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Understanding contraception use among Muslims of India, Pakistan and Bangladesh
Authors: Ram, U., L.K. Dwivedi, B. Goswami
Source: Journal of Population and Social Studies, Vol 15, Num 2
Topic(s): Contraception
Country: Asia
Published: APR 2007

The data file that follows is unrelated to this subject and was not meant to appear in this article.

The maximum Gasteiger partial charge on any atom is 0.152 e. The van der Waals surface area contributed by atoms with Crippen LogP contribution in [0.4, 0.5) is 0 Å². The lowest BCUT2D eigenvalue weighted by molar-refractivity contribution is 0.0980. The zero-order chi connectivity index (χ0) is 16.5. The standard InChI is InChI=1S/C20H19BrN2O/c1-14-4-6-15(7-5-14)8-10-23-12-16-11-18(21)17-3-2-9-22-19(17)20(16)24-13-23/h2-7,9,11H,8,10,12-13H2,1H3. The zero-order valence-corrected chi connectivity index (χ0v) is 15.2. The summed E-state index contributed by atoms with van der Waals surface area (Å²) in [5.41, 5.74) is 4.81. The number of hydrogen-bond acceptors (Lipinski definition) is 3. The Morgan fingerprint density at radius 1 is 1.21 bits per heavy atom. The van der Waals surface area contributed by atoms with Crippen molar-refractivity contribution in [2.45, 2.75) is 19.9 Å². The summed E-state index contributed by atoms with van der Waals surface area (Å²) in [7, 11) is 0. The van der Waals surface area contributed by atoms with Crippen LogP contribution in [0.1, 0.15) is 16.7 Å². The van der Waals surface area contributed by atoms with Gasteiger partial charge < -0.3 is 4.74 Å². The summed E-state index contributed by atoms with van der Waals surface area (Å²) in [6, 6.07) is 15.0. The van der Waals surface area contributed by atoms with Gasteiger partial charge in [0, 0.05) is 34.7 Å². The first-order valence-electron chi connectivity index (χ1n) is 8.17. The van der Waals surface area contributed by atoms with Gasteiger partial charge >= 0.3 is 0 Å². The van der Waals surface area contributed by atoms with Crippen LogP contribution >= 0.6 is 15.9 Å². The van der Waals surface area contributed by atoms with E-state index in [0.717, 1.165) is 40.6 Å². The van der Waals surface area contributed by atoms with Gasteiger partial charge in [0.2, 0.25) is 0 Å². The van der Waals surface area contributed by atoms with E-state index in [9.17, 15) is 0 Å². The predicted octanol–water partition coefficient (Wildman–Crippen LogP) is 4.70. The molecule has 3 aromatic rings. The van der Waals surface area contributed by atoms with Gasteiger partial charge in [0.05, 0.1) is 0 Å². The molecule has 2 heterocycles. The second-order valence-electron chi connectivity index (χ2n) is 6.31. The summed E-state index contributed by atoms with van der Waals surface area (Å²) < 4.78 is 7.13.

Abstract: Within social demography, religion is frequently cited as an important factor forming the basis of one's identity. Various religious doctrines are expected to differ considerably with respect to their pro-natalist slant and acceptability of contraception and abortion. Values and practices placed on a list of demographic parameters could have intended and unintended effects on the demographic performances of a particular religious community. A great deal of attention has been focused on the influence of Islam on reproductive choices because high levels of fertility characterize the majority of Muslim communities. However, Muslims across the globe are not behaving in a similar fashion. Keeping this view in mind, the present paper examines the attitude of Muslim women towards the adoption of contraceptives in three neighboring countries namely India, Pakistan and Bangladesh. National Family Health Survey (1998-99) data for India and Demographic Health Survey data for Pakistan-1992-93 and Bangladesh-1993-94 are used to carry out the study. It is clear from our analyses that the religious component of prohibition against contraceptives is not that high in Bangladesh as it is in Pakistan and also to some extent in India. Hence the goodwill of authorities in framing the policies may work in achieving the desired demographic goals, defying the conservative religious dictation.